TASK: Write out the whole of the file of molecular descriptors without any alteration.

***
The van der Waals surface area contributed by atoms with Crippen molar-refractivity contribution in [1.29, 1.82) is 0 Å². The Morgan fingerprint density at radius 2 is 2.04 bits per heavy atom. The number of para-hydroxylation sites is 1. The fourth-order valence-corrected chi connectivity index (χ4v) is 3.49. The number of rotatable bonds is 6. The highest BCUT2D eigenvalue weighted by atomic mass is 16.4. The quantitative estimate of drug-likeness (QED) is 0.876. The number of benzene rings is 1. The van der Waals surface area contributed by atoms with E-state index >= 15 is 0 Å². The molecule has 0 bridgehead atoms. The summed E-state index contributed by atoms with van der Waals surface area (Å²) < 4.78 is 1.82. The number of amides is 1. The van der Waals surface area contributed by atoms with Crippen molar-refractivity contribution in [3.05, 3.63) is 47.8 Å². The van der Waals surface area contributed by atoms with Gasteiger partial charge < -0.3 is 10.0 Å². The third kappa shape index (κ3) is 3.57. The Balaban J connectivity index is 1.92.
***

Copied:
The van der Waals surface area contributed by atoms with Crippen molar-refractivity contribution in [1.29, 1.82) is 0 Å². The Morgan fingerprint density at radius 2 is 2.04 bits per heavy atom. The number of para-hydroxylation sites is 1. The fourth-order valence-corrected chi connectivity index (χ4v) is 3.49. The number of rotatable bonds is 6. The highest BCUT2D eigenvalue weighted by atomic mass is 16.4. The quantitative estimate of drug-likeness (QED) is 0.876. The number of benzene rings is 1. The van der Waals surface area contributed by atoms with E-state index >= 15 is 0 Å². The molecule has 0 bridgehead atoms. The summed E-state index contributed by atoms with van der Waals surface area (Å²) < 4.78 is 1.82. The number of amides is 1. The van der Waals surface area contributed by atoms with Crippen molar-refractivity contribution in [3.05, 3.63) is 47.8 Å². The van der Waals surface area contributed by atoms with Gasteiger partial charge < -0.3 is 10.0 Å². The third kappa shape index (κ3) is 3.57. The Balaban J connectivity index is 1.92.